Second, God detests coveting because of the strength or potency of the desire for the forbidden object. Remember, Jesus says looking (either with your eye or with your mind’s eye) can lead to lusting. But there is a distinction. Looking is not the same as lusting. Noticing someone’s physical beauty or desiring sex is not the same as lust.

        Consider Solomon’s warnings about the “forbidden woman” in Proverbs 6. He says, “Do not desire her beauty in your heart, and do not let her capture you with her eyelashes” (Proverbs 6:25). Again, the word translated here as “desire” is the same one used in the tenth commandment. But notice how Solomon describes the potency of this desire: her batting eyelashes “capture” a man (6:25), her words are smooth and persuasive (7:5), and she plays to a man’s pride (7:15). This is not simply a man noticing an attractive woman. This is man whose heart is captured by her, obsessed with her.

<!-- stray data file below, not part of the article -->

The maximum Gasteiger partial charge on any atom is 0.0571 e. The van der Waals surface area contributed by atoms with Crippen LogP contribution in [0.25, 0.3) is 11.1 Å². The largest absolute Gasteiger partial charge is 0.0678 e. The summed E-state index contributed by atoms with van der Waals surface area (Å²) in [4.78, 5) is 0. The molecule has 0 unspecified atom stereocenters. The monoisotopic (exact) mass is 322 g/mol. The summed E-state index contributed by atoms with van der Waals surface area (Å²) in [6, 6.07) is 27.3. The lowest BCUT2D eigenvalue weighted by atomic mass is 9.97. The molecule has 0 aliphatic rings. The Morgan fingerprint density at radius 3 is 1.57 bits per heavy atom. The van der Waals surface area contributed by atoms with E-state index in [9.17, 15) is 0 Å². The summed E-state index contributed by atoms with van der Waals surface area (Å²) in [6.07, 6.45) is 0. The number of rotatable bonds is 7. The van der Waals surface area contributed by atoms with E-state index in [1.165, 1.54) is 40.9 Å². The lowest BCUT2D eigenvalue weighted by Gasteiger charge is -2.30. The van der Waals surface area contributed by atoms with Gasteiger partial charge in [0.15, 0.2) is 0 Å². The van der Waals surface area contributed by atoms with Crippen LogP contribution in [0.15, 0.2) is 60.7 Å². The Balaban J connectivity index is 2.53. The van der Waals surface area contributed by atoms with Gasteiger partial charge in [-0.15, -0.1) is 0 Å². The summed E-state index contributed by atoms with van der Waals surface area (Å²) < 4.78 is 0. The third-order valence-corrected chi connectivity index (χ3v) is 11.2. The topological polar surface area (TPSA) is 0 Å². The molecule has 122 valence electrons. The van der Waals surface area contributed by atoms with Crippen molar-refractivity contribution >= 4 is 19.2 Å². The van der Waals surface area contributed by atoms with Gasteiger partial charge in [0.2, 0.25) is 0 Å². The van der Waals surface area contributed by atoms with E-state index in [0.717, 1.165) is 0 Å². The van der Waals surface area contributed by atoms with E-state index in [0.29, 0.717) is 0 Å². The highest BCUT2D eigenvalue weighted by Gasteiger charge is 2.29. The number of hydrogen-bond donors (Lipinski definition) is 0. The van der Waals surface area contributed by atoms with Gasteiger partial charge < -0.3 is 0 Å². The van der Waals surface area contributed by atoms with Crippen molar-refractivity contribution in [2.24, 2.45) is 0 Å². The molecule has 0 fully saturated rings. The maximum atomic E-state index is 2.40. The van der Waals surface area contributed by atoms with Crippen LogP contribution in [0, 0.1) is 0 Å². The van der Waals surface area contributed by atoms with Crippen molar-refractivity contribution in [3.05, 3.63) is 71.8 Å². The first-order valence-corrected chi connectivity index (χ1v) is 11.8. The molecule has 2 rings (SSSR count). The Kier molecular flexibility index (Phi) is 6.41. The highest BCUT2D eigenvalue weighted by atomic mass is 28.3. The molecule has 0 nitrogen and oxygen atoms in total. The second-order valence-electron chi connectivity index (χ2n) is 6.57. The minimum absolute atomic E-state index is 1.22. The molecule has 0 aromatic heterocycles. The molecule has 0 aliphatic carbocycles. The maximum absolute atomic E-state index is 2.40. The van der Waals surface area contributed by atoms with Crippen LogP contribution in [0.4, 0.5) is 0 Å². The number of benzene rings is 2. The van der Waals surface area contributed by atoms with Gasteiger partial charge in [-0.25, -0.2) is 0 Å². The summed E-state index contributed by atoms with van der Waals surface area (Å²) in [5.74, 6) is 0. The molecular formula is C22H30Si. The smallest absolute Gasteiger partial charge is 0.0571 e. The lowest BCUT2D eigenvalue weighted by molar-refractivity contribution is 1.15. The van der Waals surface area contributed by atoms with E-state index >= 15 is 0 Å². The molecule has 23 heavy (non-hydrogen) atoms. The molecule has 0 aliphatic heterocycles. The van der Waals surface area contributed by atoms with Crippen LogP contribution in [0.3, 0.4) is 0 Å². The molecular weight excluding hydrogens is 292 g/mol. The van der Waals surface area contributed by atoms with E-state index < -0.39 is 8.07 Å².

One might define covetous desire as an idolatrous desire. See, for instance, how Paul links these concepts in Colossians 3:5, “Put to death therefore what is earthly in you: sexual immorality, impurity, passion, evil desire, and covetousness, which is idolatry.” Paul’s list of vices moves from the most overt and external to the more subtle and hidden, as if he is peeling away the layers of an onion to get to the core of sexual sin. He mentions “evil desire” (which is the same family of words as the term Jesus uses in Matthew 5), but under this is “covetousness” which he labels as “idolatry,” a form of false worship. Sinful lust is not about our fleeting thoughts or passing desires, but is a desire that motivates and moves us, that captures our affections, where we treasure something in a way that replaces God as the object of our worship.